Pierre Legrain carved hardwood stool for Jeanne Tachard, Circa 1925.   Image: Christie's
The Christie's catalogue notes that while Legrain's works for his top clients were generally unique pieces it is believed that since Jacques Doucet and Jeanne Tachard were close friends some exceptions could be made.  The Yves Saint Laurent sale at Christie's in 2009 yielded yet another rare stool by Legrain.  This stool can be traced directly to Jacques Doucet as it was lot 43 in the 1972 sale of his collection.
Legrain carved hardwood stool for Jacques Doucet, ca. 1925   Image: Christie's
I have always loved this particular example.  It is overtly African in inspiration but the supports to me also skew into the arena of the machine age becoming stylized gears.  Christie's sold this work for $589,130.

As a final aside, I am pleased that more period images of Doucet's collection are coming to light.  As reader's of this blog know I love seeing works as they were presented in their original context.  This recently published image is no exception as it clearly shows two "old friends" that I have marveled at for years.
Studio Jacques Doucet Neuilly-sur-Seine    Image: Institut national d'histoire de l'art
At the immediate left you can see two figures from Eileen Gray's screen "Le Destin".  The work dates to 1914 and was one of the first Gray pieces that Doucet acquired.  It resurfaced in his 1972 sale where it achieved $36,000.  It presently resides in a private collection.
Doucet's Studio detail showing Gray's "Le Destin"   Image: Institut national d'histoire de l'art
Eileen Gray's "Le Destin" lacquered wood screen, ca. 1914    Image via marcbongaerts.nl
Another work visible in the image of the studio is a bit hard to make-out but is well know today as it resides in the Musee des Arts Decoratifs, Paris.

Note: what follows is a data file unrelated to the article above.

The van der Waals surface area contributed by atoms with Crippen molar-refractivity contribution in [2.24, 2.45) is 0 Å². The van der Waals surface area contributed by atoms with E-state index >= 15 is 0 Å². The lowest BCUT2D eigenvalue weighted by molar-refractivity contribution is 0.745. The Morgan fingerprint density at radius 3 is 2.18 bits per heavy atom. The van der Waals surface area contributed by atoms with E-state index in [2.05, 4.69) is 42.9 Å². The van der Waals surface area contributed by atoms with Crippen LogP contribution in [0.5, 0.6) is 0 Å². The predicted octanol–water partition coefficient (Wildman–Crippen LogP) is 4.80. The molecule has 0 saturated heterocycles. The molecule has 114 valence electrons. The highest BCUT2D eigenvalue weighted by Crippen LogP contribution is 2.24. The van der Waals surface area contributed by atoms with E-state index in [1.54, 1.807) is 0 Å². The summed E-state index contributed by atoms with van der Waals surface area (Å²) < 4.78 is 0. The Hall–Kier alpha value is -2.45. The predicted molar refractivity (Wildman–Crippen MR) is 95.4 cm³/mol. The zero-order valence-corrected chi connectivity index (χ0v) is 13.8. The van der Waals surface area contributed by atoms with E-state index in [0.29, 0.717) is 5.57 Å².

Detail of Doucet's Studio showing the Legrain side cabinet at the Musee des Arts Decoratifs  
Image: Institut national d'histoire de l'art
It is a bit hazy but if you know the work it becomes clear.  I shot a few images of this piece when I was last in Paris.
Pierre Legrain & Gustave Miklos side cabinet, ca. 1923   Image: Aestheticus Rex
Detail of the Gustav Miklos silvered and enameled panel.  Image: Aestheticus Rex
In the period photo you can just pick out the graphic nature of the stylized African panel by Gustave Miklos.  It is all very exciting.  I am trying to get my hands of a copy of the 1972 Doucet sale as we speak.  Updates to follow.  Until next time...--AR.

UPDATE:
Well in the days since penning this post I have discovered that a stool of the same exact model as the one at the Brooklyn Museum is in the possession of the Virginia Museum of Fine Arts.
Pierre Legrain Stool, ca. 1923       Image: © Virginia Museum of Fine Arts
It is part of the Sidney and Frances Lewis bequest and the listed provenance is none other than Jacques Doucet.  I am very curious to know if there was a pair made for Doucet, or if the example at the Brooklyn Museum was made for another client.  I should have my hands on a copy of the Doucet sale in a few days...details to follow.

UPDATE II:
Well the mystery has been solved on two fronts.  I was able to find a copy of the Doucet auction and there was only one stool of this design offered, lot 33.  This would mean that Doucet's Legrain stool is definitely the example in the collection of the Virginia Museum of Fine Arts.
Jacques Doucet's Legrain stool, Hotel Drouot, Paris, 8 November 1972, lot 33 ($4300)
The Brooklyn Museum also confirmed that theirs was indeed not from the Doucet sale but was actually acquired from an Italian collection and it was originally made for the de Crespi family with whom Legrain designed textiles.  Examples of this collaboration were evidently shown at the 1925 Exposition in Paris and recall his work in luxury bookbinding.
Pierre Legrain textile designs for Benigno Crespi, ca. 1925   Image via Flickr
Until next time.--AR